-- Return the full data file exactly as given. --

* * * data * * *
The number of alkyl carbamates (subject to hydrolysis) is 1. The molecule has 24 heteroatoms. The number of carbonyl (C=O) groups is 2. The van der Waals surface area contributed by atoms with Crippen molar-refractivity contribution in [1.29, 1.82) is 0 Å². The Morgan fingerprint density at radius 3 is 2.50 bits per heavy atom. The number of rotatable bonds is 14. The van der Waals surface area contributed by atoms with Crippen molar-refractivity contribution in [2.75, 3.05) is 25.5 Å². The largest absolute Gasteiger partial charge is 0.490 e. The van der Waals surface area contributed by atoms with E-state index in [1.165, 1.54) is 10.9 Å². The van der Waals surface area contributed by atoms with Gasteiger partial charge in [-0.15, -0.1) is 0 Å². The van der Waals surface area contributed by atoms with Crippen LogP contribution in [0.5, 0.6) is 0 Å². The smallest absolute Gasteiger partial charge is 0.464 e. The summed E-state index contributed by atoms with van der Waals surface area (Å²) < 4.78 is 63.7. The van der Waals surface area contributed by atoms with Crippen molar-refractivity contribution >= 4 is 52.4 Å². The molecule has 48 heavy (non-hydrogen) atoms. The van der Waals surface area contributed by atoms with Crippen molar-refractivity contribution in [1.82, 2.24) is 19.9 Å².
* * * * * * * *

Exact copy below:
The number of alkyl carbamates (subject to hydrolysis) is 1. The molecule has 24 heteroatoms. The number of carbonyl (C=O) groups is 2. The van der Waals surface area contributed by atoms with Crippen molar-refractivity contribution in [1.29, 1.82) is 0 Å². The Morgan fingerprint density at radius 3 is 2.50 bits per heavy atom. The number of rotatable bonds is 14. The van der Waals surface area contributed by atoms with Crippen molar-refractivity contribution in [2.75, 3.05) is 25.5 Å². The largest absolute Gasteiger partial charge is 0.490 e. The van der Waals surface area contributed by atoms with E-state index in [1.165, 1.54) is 10.9 Å². The van der Waals surface area contributed by atoms with Gasteiger partial charge in [-0.15, -0.1) is 0 Å². The van der Waals surface area contributed by atoms with Crippen LogP contribution in [0.5, 0.6) is 0 Å². The smallest absolute Gasteiger partial charge is 0.464 e. The summed E-state index contributed by atoms with van der Waals surface area (Å²) < 4.78 is 63.7. The van der Waals surface area contributed by atoms with Crippen molar-refractivity contribution >= 4 is 52.4 Å². The molecule has 48 heavy (non-hydrogen) atoms. The van der Waals surface area contributed by atoms with Crippen molar-refractivity contribution in [1.82, 2.24) is 19.9 Å².